I value a business using its Return on Invested Capital (ROIC)  because this profitability measure is independent of the business’s capital structure (the proportion of debt and equity).  A business’s Return on Equity (ROE) is not. I think the valuation of a business should be independent of its capital structure because the business’s value rests on the earnings it makes on the assets it uses, not on how it finances those assets.
For example, a business can increase its ROE by using debt to buy assets. This will most likely increase the risk for the business’s equity holders. Increasing a business’s ROE, by increasing its debt, does not necessarily make the business more valuable because the return required for the equity holders must be higher to compensate for this greater risk. By comparison, if a business increases its ROIC it is undeniably more valuable.
Costantini explains this much better than I do when he says:
“Clouded thinking over debt and equity, assets and liabilities, of which the heavy use the ROE ratio is a prime example, is ubiquitous…
Suppose that an investor wanted to buy a property for rental income. Surely, he would wish to visit the property a few times, assess the surroundings, the amenities, the neighbours. He would make up his mind about a likely rent, the amount by which he could increase it every year, and then decide on a price that would make this investment worthwhile. Next would come haggling with the seller, and finally he would arrange financing. It would never occur to him to do it any other way especially not in the reverse of our suggested order. That is because the main object of this property buyer is to assess the growth and return prospects of an economic object, which demands an investigation of the asset side of the balance sheet. To this end, there is no relevant information on the liability side. On the other hand, suppose that our investor now wanted to investigate the market value of an economic object. The asset side is now not so useful.”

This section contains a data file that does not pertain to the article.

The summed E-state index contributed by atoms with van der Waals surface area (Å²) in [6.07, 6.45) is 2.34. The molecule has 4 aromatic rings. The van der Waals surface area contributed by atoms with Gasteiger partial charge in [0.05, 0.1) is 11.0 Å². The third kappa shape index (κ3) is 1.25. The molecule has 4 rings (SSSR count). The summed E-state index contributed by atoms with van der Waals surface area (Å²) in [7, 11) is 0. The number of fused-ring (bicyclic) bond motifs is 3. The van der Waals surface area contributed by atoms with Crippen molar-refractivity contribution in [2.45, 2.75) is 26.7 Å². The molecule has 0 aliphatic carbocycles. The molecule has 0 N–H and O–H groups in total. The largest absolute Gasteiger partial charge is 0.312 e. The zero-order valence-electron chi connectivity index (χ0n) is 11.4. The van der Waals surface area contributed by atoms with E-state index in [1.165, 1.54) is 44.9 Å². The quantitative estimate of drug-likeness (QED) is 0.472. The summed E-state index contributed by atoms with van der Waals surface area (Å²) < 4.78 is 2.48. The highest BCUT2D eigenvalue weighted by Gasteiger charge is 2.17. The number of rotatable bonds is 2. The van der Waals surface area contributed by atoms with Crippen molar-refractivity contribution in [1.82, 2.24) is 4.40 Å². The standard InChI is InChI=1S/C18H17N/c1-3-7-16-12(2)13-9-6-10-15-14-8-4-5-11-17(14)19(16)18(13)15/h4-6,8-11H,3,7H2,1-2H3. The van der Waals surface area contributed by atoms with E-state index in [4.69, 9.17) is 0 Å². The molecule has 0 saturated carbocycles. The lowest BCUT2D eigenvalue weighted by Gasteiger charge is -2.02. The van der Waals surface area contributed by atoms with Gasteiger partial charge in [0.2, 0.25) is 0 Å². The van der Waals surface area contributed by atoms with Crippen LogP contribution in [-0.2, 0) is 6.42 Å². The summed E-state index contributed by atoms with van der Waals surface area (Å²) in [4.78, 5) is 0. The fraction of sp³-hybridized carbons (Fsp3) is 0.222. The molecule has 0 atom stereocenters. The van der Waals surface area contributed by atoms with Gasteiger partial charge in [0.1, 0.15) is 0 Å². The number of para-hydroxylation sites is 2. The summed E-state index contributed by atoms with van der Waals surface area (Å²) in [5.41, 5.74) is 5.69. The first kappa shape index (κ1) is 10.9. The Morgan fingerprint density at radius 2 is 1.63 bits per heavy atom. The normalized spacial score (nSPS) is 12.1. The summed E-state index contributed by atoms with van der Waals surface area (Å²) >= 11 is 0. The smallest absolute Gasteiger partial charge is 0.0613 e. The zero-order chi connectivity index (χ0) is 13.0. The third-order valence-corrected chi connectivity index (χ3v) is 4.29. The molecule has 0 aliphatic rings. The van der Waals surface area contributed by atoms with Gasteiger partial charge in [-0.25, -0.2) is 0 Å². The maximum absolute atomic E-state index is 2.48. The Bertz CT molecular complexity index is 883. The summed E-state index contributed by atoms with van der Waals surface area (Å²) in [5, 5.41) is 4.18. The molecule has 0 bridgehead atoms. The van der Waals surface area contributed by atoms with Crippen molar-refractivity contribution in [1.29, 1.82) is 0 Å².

A business’s ROIC is its Return on Invested Capital. It tells you how profitable a business has been. It does this by telling you the amount of capital the business needed to produce its profit.
 Joel Greenblatt determines a business’s profitability by its return on tangible assets (ROTA). See, ‘The Little Book That Beats the Market’, Joel Greenblatt, 2005. I measure a business’s profitability by its return on invested capital (ROIC). I prefer this measure because it shows you the business’s earnings as a proportion of all the assets of the business. The ROTA shows you the business’s earnings as a proportion of only the tangible assets of the business.
 On a sustainable basis.
 P57, ‘Cash Return On Capital Invested: Ten Years Of Investment Analysis With The CROCI Economic Profit Model’, Pascal Costantini, 2006.